SAN RAFAEL, CA - Now that ILM can very effectively blow half your face away and reveal your alloy endo-skull, and a big old crane can come screaming down an LA street and seemingly crash right in front of you, it helps if you have a digital double.
Negative space: An innovation in digital makeup, ILM created an ultra-wounded Arnold complete with CG endo-skull, a CG wound-border abutting real skin and see-through backgrounds.
Terminator 3: Rise of the Machines pits a good Arnold against a bad female Terminator from the future, T-X, who's come looking for John Connor, the human destined to become such a pest to the mighty machines of the future. To make the battle between the two mechanized stars believable, the T-X needs to be super bad. Transformer-like, she can turn her arm into a "plasma cannon" and start blasting. She can run and catch up with you, diving off a cliff if need be, and land on your car's roof. And she can make any machine she comes in contact with, including police cars or a giant construction crane, do her bidding.
"One thing that [director] Jonathan Mostow said from the beginning was, 'Nothing's magic in this!' It's all science, basically," says ILM animation director Dan Taylor. "He didn't want anything that felt other-worldly. The Terminator movies have a very visceral feel to them." So a "huge design problem" for the ILM (www.ilm.com) team was "how's all this gonna work" in a plausible, mechanical way?
The two robotic leads - Kristaana Loken plays T-X - are each equipped with impressive "endoskeletons" and the T-X's enhanced features include a subcutaneous liquid-silver layer that helps absorb and heal blasts and gunfire. It also spreads out over the robotic skeleton to allow her to take on the likeness of other humans, too, adding to her dangerously deceptive persona. The CG liquid-metal motif also served ILM well as a kind of super-morph function.
ILM concentrated intently on the exceedingly complex widgetry the Stan Winston Studio provided as the practical plasma cannon T-X's right arm can form when need be. Despite its complexity, the ILM animation team was able to copy the cannon, employing the liquid-metal trick to help with the quick morph sequence, and blend it seamlessly with Winston's prop weapon.
When T-X turns into a full endoskeleton her movements still belong to actress Kristaana Loken thanks to motion capture.
Taylor adds, "There was plenty of 'cheating' going on," in making the fanciful cannon appear to grow out of T-X's arm, "but the end result is that what you see is very plausible; that this thing could move and transform the way it does. There's liquid metal that has to flow over this cannon and there's certain tech requirements that people doing the liquid-metal-particle work need to have for the metal to flow correctly."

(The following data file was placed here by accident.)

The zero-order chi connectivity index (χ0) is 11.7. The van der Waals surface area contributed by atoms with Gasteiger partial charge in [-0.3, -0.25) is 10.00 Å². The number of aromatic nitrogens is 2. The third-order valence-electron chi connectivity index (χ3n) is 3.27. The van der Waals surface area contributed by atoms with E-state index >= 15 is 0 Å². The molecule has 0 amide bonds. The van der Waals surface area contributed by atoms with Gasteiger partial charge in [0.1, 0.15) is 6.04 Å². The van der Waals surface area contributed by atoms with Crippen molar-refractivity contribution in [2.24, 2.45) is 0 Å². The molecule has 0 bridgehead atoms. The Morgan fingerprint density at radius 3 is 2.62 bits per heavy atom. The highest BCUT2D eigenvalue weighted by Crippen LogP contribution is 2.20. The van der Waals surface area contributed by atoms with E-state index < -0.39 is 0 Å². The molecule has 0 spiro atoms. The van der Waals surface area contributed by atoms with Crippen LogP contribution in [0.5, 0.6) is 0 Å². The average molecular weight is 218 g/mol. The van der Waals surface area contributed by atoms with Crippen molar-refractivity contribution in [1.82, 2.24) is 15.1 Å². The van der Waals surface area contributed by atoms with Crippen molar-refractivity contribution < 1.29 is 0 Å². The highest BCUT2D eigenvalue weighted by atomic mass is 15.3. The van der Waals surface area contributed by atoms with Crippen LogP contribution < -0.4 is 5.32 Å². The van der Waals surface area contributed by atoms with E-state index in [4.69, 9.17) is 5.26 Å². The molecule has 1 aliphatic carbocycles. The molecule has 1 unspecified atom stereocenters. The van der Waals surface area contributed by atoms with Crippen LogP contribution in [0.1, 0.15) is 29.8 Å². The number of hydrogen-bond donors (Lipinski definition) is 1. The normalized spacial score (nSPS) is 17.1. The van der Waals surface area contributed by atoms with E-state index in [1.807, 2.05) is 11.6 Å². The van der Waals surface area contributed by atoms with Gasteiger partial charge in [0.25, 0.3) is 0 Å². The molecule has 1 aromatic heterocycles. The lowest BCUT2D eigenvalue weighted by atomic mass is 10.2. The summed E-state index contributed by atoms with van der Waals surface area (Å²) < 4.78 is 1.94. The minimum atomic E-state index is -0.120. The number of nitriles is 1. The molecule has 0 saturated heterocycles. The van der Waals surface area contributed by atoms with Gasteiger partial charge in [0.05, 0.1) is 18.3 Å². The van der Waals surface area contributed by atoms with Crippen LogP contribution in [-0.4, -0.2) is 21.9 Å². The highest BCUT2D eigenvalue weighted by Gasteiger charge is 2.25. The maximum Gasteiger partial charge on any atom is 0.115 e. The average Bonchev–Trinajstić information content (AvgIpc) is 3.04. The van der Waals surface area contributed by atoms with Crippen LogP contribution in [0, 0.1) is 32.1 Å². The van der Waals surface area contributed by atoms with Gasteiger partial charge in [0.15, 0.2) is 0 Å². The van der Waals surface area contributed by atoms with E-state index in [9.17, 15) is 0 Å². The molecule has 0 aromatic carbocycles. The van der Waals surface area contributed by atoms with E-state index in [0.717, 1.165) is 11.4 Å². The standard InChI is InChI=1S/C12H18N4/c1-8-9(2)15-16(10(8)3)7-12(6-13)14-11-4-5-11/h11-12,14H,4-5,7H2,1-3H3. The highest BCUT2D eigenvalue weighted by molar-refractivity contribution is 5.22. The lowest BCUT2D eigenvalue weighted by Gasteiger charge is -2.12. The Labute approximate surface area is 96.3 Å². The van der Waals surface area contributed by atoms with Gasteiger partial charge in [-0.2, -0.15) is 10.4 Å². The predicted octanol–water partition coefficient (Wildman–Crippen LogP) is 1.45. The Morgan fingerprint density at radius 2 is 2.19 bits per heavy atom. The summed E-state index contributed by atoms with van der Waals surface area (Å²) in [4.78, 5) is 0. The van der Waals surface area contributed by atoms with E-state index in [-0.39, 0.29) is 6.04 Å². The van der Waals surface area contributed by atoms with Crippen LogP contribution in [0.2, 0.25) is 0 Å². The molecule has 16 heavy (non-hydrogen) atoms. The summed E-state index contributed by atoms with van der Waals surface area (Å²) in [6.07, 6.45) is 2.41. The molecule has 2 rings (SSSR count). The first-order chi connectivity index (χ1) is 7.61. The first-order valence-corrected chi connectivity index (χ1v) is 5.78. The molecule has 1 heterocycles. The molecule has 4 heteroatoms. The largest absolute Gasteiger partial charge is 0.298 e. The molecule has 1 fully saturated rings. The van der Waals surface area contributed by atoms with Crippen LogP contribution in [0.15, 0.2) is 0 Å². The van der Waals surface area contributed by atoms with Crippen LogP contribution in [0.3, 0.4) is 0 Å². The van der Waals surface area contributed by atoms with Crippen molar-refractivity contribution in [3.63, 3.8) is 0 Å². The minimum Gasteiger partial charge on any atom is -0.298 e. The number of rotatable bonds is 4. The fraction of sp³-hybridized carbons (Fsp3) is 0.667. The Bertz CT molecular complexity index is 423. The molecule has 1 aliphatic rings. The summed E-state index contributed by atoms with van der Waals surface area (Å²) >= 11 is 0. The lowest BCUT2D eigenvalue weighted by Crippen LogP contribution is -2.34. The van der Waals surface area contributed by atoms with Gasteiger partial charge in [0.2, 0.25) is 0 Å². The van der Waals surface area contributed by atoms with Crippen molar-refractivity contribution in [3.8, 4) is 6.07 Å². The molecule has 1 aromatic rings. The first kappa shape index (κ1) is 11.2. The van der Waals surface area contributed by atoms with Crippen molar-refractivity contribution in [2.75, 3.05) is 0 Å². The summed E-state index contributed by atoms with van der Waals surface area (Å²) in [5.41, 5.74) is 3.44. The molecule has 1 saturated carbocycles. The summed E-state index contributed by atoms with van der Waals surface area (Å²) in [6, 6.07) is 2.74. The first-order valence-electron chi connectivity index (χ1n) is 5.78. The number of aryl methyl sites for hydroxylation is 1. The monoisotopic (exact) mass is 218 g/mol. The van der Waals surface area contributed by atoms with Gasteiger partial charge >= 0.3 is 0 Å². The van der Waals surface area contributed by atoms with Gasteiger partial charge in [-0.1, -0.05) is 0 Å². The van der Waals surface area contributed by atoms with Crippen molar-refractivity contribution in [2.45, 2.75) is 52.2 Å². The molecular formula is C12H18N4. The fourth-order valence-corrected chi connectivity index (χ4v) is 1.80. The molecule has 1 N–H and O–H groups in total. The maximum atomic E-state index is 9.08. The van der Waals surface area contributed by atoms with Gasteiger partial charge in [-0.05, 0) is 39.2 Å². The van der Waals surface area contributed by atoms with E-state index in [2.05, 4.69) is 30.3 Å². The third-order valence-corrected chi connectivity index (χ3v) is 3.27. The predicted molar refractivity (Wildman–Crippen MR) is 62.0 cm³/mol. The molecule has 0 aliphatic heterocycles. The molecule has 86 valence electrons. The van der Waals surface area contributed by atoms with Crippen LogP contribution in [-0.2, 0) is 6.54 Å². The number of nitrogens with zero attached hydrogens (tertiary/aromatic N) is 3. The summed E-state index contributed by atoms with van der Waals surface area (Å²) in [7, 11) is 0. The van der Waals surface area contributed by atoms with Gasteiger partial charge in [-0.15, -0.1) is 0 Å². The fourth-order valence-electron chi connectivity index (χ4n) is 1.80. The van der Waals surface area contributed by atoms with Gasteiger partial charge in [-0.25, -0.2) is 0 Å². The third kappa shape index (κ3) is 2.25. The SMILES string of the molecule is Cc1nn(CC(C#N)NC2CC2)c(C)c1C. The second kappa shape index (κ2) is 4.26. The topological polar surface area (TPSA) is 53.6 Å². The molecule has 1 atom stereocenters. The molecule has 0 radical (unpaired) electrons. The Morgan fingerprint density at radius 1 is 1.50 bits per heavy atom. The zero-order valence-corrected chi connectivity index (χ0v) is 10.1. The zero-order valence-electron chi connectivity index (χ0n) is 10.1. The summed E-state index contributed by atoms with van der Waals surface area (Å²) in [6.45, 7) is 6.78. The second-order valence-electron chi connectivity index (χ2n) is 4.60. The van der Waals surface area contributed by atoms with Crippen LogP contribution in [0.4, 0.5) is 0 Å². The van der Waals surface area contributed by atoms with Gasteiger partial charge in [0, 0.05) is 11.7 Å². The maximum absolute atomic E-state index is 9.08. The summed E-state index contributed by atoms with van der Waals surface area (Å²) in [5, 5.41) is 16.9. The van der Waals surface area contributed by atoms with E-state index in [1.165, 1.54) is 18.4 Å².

Then there are the flash-forwards that depict puny mankind's attempt to resist the implacable robotic armies of terminators. Aided by sleek, hovering CG craft called Hunter-Killers, platoons of motion-capture robots, all looking like Arnold's original "T-800" endoskeleton, pick their way through the rubble of a failed human culture, mercilessly rooting out the last survivors. Most of the T-800 motion-capture performances ultimately chosen turned out to be by the same actor, one who demonstrated a mastery of Arnold's gait while imparting a certain individuality to each passing robot. "We'd work on top of that motion-capture data and keyframe on top of it to modify certain things," Taylor says.
"There's a shot where one of the T-800s turns and looks right into the camera. We knew this was going to be kind of a neat moment. That Terminator's staring at every person in the audience! We added this really subtle thing where he comes around and pushes his head forward into the camera just a little. That's where the really creepy factor comes in." (This turns out to be John Connor's recurrent nightmare.)
It's part of a very busy aerial shot with innumerable Terminator/soldiers on patrol - easily 40 in a given scene. One challenge was to provide a sense of irregular terrain to this futuristic battlefield. "Usually on a mo-cap stage, people are walking on flat ground," says Taylor. But the team did not build a ground plain in the computer to match the uneven ground plain of the motion capture stage. "Mauricio Baiocchi, one of our animators, came up with a technique that was pretty clever," Taylor says. The ILM team threw all kinds of junk onto the mo-cap stage, apple crates, sandbags, wooden ramps and such and let the mocap performers maneuver through it all. Baiocchi wrote a program that recorded where in 3D space each actor's foot came down, creating a dot-pattern "like a point cloud of what the terrain would be like and we just mapped the grid to that! We just brought the ground to where their feet were. There was a lot of that type of thinking going on on this show - I call it a 'garage mentality' that sometimes is missing in this high-tech world."
DIGITAL STUNT WORK
Despite the obvious relief of expensive on-set accident insurance, a real danger in exploiting digital doubles comes from signaling the audience that the actor is suddenly not real when a stunt is called for. "People know what people move like," Taylor says, "they'll know on a subconscious level when something looks fake. With digital doubles, less is more - you don't want it to draw attention to itself because it's too active; you want to think it's a stunt person." But with explosions, for instance, Mostow wanted to have flying debris blow through the robotic combatants and not have to avoid vulnerable human actors. By placing digital doubles in such shots, an explosion's full fury can be captured (and ILM is known for staging and filming some furious live action pyrotechnic shots) without having to "choreograph" the positioning of live actors.